The vast majority of the LEDs being retrofitted, he says, are tail lights, brake lights, indicators, reverse lights and side lights — and plenty of decorative lighting — with relatively little in the way of headlights.

"While replacement LED headlights are beginning to appear on the market, their use isn't widespread. They are fairly pricey — and if damaged by a stone, you have to replace the entire unit — not just a halogen. Furthermore, replacing a truck's custom headlight fittings is not as easy as swapping the fairly universal rear fittings."

Installing LED headlights is easy on trucks which use the universal seven-inch round head light — typically Kenworths and Freightliners — but it's not really an option on trucks which have their own distinctive, tear-drop style headlights.


Apart from superior reliability, proponents argue LEDs also provide significant safety benefits through improved visibility and illumination.

A study by the University of Michigan's Transportation Research Institute found LEDs respond on average two tenths of a second faster than standard incandescent lamps. Lights reaching their full intensity at a faster rate translate to improved safety. Using test results at 65mph, LEDs improved reaction time and decreased braking distance by 16 feet.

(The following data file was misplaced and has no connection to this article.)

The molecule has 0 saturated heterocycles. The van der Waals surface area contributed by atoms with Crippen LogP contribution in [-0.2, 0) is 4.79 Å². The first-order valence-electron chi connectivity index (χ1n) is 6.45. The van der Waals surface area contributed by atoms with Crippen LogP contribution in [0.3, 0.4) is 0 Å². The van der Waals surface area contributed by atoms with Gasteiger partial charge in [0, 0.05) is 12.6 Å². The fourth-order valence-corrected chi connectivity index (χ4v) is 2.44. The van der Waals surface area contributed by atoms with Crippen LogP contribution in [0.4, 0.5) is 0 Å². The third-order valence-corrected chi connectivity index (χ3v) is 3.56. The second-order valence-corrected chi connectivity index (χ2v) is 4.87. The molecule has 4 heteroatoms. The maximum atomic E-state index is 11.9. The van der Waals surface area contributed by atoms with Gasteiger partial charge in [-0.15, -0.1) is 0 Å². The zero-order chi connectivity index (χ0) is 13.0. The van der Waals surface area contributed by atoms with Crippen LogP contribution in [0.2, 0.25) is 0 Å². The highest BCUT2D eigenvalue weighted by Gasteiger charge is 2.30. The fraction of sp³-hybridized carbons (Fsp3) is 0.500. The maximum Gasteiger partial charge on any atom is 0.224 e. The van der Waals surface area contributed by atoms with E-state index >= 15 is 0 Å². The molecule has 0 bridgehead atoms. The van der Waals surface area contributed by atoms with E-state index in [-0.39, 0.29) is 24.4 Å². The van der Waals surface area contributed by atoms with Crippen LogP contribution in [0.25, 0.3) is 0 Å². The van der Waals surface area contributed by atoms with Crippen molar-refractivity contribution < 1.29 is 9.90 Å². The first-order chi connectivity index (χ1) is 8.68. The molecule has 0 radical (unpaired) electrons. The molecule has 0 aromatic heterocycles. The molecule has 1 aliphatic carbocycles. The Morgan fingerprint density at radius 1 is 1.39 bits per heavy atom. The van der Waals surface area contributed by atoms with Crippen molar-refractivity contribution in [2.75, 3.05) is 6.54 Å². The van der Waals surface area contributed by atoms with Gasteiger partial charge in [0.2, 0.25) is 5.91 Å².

LED headlights are also reported to offer greater illumination. Biggs says clients who have fitted LED headlights report much better visibility. "The light is much crisper and it's an ice-white, even slightly-blue colour, rather than the yellow hue of conventional incandescent lights."

US manufacturer Truck-Lite introduced the world's first custom LED headlights at the Mid-America Trucking show earlier this year. Initially developed for military use, the headlight's beam pattern reportedly reduces eye-strain for drivers and harsh headlight glare to oncoming traffic.


While New Zealand's transport regulations govern the position of lights on trucks, how do you know whether the LED itself meets the required standards? Does it comply with luminosity and colour standards?